I also struggled to sleep at night if my mum wasn’t at home. If she went out in the evening to see friends (which she didn’t do very often) or if my parents both went out, I physically couldn’t sleep. I’d cry and worry they wouldn’t come back.

So, I could sleep away from home if family were there, but if my family weren’t even at home, then I couldn’t sleep at all.

I didn’t sleep away from home again till I was in 2012 when I wanted to see Michael McIntyre live. My college did a trip to Ireland and included in that was seeing Michael. As a fan who had never seen him live and always wanted to I was torn between going or not. I was persuaded to go and I am so glad I did, although the seats were crap, and by crap I do mean shite, right at the back of Dublins 02. Seeing Michael live was incredible (or what I could see of him as he was just an outline of a man). The sleeping side of it wasn’t so great, I struggled to fall alseep but once I was asleep I managed to stay asleep, which was a good start.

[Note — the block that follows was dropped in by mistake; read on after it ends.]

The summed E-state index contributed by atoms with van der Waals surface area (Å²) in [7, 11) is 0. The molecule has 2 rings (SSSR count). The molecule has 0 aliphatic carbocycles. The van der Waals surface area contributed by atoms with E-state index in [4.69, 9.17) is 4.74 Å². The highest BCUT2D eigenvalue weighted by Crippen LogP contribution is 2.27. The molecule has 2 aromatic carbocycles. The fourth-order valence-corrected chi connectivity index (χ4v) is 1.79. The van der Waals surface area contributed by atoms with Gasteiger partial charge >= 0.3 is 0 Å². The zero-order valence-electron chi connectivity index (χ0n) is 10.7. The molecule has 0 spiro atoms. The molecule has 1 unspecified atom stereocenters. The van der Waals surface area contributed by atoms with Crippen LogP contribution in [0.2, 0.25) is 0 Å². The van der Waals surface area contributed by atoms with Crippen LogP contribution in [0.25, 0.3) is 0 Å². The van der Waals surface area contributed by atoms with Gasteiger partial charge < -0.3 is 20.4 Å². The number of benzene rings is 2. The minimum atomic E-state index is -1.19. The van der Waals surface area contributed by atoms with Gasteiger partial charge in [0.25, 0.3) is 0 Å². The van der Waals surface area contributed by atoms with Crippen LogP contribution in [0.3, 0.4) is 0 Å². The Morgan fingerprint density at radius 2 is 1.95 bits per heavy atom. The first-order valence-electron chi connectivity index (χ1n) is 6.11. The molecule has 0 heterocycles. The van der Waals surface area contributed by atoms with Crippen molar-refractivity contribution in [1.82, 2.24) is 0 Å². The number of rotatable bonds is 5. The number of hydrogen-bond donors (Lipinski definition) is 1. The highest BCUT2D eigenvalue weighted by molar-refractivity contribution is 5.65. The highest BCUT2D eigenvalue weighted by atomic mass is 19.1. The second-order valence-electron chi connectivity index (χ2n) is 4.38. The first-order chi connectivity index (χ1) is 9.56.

Then, in 2014 I moved to university, and the first few nights were filled with me crying and unable to sleep, wishing to go back home. The homesickness and lonliness and just general sadness hit me hard. But I found listening to Apps like “Calm” and YouTube ASMR videos really helped me with my sleep, the noises/people kept me company while distracting me from feeling awful.

I’ve now been on a sleepover in Essex, a sleepover in Bristol and been to stay the night in London, twice.

Although I still struggle with feeling anxious, sad and nervous, especially on the first nights back at uni after holidays/visits home, the fact I can now easily go to bed at night without crying amazes me.

If you struggle with a similar thing, have faith in yourself, you can do it ❤